Wednesday, July 10, 2013

Worlds within Worlds #8.5

'I'm not eating raw eggs!'
'They are the turtle's gift; why do you refuse them?'
Maak-em-ay-are-see has made himself a nest, up here in the bier. He sits in a corner of the room half-hidden by strips of old bark and hunks of half-wound twine. Two bags have been stuffed with dead leaves from the thatch above us: I think I will enjoy telling him the leather's source, but not just yet.
'We need to make a fire.'
'The wind is warm enough.'
His stare is aggressive, but I know he is not fit to fight.
'What about clothes? I need some clothes.'
'We can search for clothes when you have some strength in your legs, yes?'
'I could wear your cloak. At least let me cover myself up!'
'A Cloak is a gift between brothers,' which is not true. 'You are not my brother.'
We stare at each other for several breaths – his faster than mine. When he looks away, I feel like I've won an important victory. The man may have tried to make this bier his home, but he is no woman to command me.
'This isn't how it's supposed to be!'
I turn my back on him, settle into a crouch over my net of roots and fruits. The ruby brelfruit are particularly large, almost to the point of splitting their skin. I grab hold of a clay bowl and push the fruit into it, letting their juices escape before taking my knife to the flesh. Above me, herb pouches hang from a beam; I reach up and grab one, pull open its neck to sniff at the contents. The tart aroma of rash-herb picks at my nostrils – the leaves are old and dry, but maybe they still hold some healing properties in their crinkle. I shrug my shoulders, pour half of the leaves into the pot and stir it all together with my finger.
I straighten up and stride back to the man. I have to wave the food in front of his face before he reaches out to grab it.
'This is good fruit,' I say, 'with some healing powders. No need for fires to make it fit for the eating.'
He picks out a lump and carefully sniffs at it, then sticks out his tongue tip to poke the flesh. When he doesn't collapse – which was a possibility, I suppose, as I have no great understanding of medicinal herbs – he clenches courage in his jaws and pops the lump into his mouth, eyes squeezed shut.
'Tell me about your world.'
Perhaps he is too busy stuffing the bowl's contents into his mouth to hear my question. But when he lifts it to drain the last juice, I can see from his glance that he has been considering answers.
'Quid pro quo.'
'Quid pro quo. You tell me about this world, and I'll tell you about mine.'
'I have no urge to help you.'
'Then piss off!'
'Piss off. Go away. I don't need your help.'
The offer almost overwhelms me: without knowing it, Maak-em-ay-are-see releases me from my obligation. But, I realise, I am not obligated to him: it is the guardian who set me this task, and my need for answers is too urgent to risk upsetting it just yet.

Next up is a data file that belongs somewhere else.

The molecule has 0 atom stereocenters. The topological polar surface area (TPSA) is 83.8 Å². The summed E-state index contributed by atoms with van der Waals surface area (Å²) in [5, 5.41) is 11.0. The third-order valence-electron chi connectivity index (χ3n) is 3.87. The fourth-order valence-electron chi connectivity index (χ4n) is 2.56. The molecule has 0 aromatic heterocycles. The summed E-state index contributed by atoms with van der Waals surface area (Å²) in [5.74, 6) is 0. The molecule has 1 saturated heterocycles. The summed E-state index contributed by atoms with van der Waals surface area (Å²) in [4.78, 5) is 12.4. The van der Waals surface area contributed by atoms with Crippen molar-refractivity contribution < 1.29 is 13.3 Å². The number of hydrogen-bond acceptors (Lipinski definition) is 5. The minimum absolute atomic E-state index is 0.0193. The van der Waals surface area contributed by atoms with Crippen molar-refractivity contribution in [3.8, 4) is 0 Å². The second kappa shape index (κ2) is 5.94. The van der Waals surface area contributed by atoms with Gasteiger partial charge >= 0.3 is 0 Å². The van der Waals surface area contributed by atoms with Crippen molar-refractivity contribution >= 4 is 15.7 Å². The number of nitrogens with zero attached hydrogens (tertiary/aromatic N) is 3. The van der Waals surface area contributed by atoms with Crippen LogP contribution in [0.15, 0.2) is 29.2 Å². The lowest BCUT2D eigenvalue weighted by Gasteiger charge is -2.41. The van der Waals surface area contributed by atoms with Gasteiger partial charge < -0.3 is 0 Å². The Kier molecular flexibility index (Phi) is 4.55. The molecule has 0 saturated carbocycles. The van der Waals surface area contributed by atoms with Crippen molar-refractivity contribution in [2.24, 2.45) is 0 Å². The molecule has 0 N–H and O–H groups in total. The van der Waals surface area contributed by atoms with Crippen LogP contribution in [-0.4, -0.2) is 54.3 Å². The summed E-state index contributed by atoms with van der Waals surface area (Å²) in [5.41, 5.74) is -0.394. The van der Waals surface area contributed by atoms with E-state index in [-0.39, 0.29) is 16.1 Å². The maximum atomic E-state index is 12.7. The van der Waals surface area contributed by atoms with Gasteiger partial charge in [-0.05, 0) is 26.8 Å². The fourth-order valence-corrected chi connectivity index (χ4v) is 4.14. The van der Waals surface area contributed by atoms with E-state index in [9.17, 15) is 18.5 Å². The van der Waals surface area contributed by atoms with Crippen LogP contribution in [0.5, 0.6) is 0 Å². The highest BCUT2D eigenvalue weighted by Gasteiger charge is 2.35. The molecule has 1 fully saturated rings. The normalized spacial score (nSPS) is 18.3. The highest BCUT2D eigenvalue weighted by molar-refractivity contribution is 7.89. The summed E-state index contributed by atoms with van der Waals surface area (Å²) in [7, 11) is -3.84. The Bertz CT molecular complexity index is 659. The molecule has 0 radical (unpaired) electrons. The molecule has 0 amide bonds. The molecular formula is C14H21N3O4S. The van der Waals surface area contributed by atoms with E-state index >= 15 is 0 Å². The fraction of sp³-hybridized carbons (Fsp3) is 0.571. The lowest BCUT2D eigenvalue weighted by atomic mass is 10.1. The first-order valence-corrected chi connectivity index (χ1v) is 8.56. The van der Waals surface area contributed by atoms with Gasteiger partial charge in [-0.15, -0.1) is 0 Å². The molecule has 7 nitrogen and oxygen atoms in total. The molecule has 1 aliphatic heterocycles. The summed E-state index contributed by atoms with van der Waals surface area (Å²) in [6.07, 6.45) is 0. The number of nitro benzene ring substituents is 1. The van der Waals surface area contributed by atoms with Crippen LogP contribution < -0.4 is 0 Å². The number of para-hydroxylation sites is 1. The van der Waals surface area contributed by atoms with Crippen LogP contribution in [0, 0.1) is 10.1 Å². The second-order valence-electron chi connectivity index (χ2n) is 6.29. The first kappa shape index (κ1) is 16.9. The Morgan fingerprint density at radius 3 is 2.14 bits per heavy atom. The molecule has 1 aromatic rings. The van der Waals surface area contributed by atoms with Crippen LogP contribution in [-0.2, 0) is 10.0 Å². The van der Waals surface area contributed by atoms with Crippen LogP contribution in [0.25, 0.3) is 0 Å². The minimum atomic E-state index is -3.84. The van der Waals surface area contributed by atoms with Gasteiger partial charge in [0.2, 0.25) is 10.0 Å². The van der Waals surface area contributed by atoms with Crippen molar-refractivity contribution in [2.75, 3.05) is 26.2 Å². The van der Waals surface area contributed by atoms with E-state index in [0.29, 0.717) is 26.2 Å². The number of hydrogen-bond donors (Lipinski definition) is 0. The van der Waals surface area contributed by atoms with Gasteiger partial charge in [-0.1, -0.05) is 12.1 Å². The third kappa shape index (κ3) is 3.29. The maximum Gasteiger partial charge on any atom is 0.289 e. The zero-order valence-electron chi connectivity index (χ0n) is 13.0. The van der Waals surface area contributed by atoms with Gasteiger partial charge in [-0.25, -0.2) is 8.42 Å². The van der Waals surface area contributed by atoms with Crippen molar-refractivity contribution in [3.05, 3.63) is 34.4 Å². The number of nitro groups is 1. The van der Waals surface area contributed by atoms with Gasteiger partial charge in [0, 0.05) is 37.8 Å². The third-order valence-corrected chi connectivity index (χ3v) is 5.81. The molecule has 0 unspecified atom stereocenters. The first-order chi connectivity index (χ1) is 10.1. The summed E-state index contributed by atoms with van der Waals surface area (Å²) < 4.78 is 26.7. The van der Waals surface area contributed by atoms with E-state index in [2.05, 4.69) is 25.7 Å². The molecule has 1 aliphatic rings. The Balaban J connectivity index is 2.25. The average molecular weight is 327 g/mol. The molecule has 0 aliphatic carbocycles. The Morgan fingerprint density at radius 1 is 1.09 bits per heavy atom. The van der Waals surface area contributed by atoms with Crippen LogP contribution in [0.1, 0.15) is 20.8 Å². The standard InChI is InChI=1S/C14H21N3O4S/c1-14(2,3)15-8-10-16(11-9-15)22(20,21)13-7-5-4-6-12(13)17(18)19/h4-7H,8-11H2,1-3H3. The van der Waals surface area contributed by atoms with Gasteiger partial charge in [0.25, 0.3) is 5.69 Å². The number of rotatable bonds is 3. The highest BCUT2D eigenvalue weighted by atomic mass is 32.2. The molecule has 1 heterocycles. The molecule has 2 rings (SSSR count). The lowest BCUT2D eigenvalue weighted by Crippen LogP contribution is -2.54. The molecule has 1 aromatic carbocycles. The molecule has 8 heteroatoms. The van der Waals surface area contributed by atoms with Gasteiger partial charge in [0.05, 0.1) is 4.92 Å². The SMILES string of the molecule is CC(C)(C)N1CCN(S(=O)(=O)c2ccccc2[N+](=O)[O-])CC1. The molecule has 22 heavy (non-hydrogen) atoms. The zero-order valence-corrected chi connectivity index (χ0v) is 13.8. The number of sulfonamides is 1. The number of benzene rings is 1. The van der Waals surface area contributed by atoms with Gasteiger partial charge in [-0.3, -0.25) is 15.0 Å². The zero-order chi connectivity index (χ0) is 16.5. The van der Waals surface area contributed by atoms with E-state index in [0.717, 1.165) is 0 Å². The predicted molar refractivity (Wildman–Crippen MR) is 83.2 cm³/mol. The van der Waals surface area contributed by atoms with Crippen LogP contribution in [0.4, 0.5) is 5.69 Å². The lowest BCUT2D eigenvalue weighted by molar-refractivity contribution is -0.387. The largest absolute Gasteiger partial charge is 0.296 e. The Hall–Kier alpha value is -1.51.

'Do you know where to find brelfruit, or the bark to make a cloak like mine?' My tone is harsh with resignation. 'Do you know how to make a fire? Which fish is good for the eating, and which is good at killing you?'
Again we engage in a battle of stares. Again, I win. This time he slumps his body deep into the corner. 'I don't know what to do. Where's Sam?'
'I do not know where your brother is ...'
'Is he dead?'
'Did you die? I do not know if he is still breathing, or if he has returned to the healing pools.'
'We can look for him?'
I shrug.
'You will help me look for him? Please?'
'Is your need for revenge that desperate? Let him be, for a while at least, yes?'
'I don't understand ... I need him. I need to be with him.'
I did not expect this answer. I can feel my eyes widen to show my surprise.
'I ... I love him ...'
I take a moment to reach into my net for another brelfruit, quickly sniffing it for threadworms before passing it to him. 'Where did you meet him?'
He doesn't hesitate to bite into the fruit. 'London,' he says as the juices run down his chin. 'It's a city ... in the place I come from.'
'Tell me about cities.'
His confusion is written in the lines across his forehead. Yet I know what I'm doing. Many times a woman has confused me into confessing a thing simply by asking an unexpected question when my mind is elsewhere.
'Tell me ... please.'
'They're places. Places where people live. Millions of people, all living together.
Strangely, I understand the word millions – a thousand thousand steps, my Inner Voice tells me.
'They must cover the world,' I say.
'No – we all live close together. Sam and I have – had – a flat together. Flats are like stone houses all stacked together into a tower,' he adds, anticipating my next question. 'Do you have stone houses here? I remember looking, but I never found anything. Never thought to look in the trees.'
'I know of stone houses. I have heard of a place where many stone houses are together in one place – but we never called that place a "city".'
My words seem to rouse Maak-em-ay-are-see. He straightens his spine and leans towards me. 'Maybe we can go there? Maybe that's where Sam has gone already. He never liked the countryside ...'
 'Maybe,' I agree, though I shake my head. Walking into the caldera – no man has ever walked into that place. Carried, maybe, or dragged. Never walk. 'But first you must gather your strength. Try a turtle fruit: I'll show you how to eat it.'

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